Karen Hunter

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Karen Hunter is an American journalist and publisher, and the coauthor of several books.

Education[edit]

In 1987, Hunter received a B.A. in English Literature from Drew University.[citation needed]

Career[edit]

Between 1996 and 1998, Hunter taught journalism at New York University.[citation needed]

Hunter served four years on the New York Daily News' seven-member editorial board. In 1999, she was a concurrent member of respective news teams that won the Pulitzer Prize and the Polk Award.[1] Prior to that she was the paper’s first African-American female news columnists; she joined the newspaper as a sports writer in 1988, then wrote features and business stories.

In January 2002, Hunter was appointed by the Hunter College administration as an Assistant Visiting Professor in the Department of Film and Media Studies and presently is a Distinguished Lecturer at Hunter College.[2] She also was a morning radio talk show host for three years in New York City.[3]

In 2006, she left her position as a morning talk show host on New York station (1600 AM) WWRL.[4] Her departure followed the dissolution of an early morning team composed of her and WABC personality Steve Malzberg.

In 2007, she launched Karen Hunter Publishing, an imprint of Pocket Books/Simon & Schuster. She has published Why Black Men Love White Women, Faith Under Fire, Love On A Two-Way Street, Recipes for a Good Life with Patti Labelle, and epic griotsong The Children of Children Keep Coming, with Wall Street pioneer Russell L. Goings. As a writer, Hunter has co-authored five New York Times bestsellers, among them books with Queen Latifah, Al Sharpton, Mason Betha, Karrine Steffans, LL Cool J, Wendy Williams, J. L. King, Donda West, Sandy Denton, Cedric the Entertainer, and Jonathan Plummer.[5]

On January 31, 2007, Hunter appeared on CNN's Paula Zahn Now in a piece on atheists in America. During the open forum portion she made several controversial comments suggesting: "If they [atheists] had Hallmark Cards, maybe they wouldn't feel so left out. We have Christmas cards. We have Kwanzaa cards now. Maybe they need to get some atheist cards and get that whole ball rolling so more people can get involved with what they're doing. I think they need to shut up and let people do what they do."[6]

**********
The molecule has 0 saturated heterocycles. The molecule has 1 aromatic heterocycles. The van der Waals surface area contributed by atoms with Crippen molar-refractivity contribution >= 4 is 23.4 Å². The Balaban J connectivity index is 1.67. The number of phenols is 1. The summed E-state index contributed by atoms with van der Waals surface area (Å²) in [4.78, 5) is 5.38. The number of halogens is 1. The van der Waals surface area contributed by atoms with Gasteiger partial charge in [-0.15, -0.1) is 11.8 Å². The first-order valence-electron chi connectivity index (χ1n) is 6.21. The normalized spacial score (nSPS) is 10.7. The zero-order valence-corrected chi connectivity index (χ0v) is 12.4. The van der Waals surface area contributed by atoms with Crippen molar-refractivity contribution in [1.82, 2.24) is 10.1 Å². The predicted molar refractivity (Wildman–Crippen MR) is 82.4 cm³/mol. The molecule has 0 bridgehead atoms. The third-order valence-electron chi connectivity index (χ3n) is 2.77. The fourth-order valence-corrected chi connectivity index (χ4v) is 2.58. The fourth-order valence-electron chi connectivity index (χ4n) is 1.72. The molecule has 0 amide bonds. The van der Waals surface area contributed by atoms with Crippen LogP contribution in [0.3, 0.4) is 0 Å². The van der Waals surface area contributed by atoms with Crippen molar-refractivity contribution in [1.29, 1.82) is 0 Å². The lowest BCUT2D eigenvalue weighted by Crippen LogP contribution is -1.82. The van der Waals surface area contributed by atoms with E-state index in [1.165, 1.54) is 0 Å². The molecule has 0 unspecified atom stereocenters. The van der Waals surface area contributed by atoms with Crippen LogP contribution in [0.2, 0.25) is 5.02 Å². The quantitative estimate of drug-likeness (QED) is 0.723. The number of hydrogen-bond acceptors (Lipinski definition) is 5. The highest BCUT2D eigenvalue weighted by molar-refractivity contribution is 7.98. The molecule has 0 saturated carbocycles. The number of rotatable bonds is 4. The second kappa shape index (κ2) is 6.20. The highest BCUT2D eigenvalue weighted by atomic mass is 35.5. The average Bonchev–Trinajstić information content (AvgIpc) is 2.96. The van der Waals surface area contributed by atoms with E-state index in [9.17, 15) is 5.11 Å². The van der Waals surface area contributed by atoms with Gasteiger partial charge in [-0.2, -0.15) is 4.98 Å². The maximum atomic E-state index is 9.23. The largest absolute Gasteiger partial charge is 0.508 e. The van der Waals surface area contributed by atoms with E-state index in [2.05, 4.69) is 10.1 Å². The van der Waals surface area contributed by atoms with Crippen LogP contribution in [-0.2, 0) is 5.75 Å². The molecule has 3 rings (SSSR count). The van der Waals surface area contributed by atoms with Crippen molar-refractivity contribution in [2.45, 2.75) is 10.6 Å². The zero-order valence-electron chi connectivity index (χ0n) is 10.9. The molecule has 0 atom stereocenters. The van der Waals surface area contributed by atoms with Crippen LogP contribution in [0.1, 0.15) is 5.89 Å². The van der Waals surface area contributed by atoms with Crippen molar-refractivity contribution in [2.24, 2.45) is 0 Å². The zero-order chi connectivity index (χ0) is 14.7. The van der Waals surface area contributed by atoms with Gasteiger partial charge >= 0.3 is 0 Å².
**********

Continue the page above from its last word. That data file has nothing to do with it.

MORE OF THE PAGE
On April 11, 2011, on her Facebook page, Hunter called for a boycott of the television show Celebrity Apprentice in reactions to comments Donald Trump made about Barack Obama.[7] She said in a later interview: "So many of us were angered and outraged by Trump’s comments and I wanted to let us know that we have power. We can do something besides grumble and complain." [8]

In 2012, Hunter disparagingly referred on MSNBC to Republican presidential candidate Mitt Romney, remarking: "[M]aybe [Mitt Romney's] not running for the presidency of the United States, maybe he's running for the presidency of 'Caucasia-stan' or some place that doesn't have anyone of color in it." [9]

Personal[edit]

Hunter resides in Orange, New Jersey.[citation needed]

See also[edit]

Notes[edit]

  1. ^ "Karen Hunter". AALBC.Com(The African American Literature Book Club). Retrieved March 31, 2011. 
  2. ^ "Full-Time Faculty | Film & Media". Hunter College. Retrieved 19 March 2013. 
  3. ^ "Karen Hunter". Black Speakers.Com. Retrieved March 31, 2011. 
  4. ^ "Steve Malzberg Joins WWRL 1600 AM". October 29, 2004. Retrieved March 31, 2011. 
  5. ^ Karen Hunter author bio
  6. ^ CNN transcript: Paula Zahn Now: Senator Joe Biden Under Fire Over Controversial Remarks; Has NFL Moved Beyond Racist Past? January 31, 2007
  7. ^ Sean Yoes (April 13, 2011). "Should Blacks Respond to Trump Birther Stance?". BlackAmericaWeb.com. Retrieved May 11, 2011. 
  8. ^ Frederic Germay (May 9, 2011). "Publishing Magnate, Karen Hunter, Organizes Boycott of "Celebrity Apprentice"". MediaBlvd Magazine. Retrieved May 11, 2011. 
  9. ^ Patriot Post 06June2012 http://patriotpost.us/editions/13731/

External links[edit]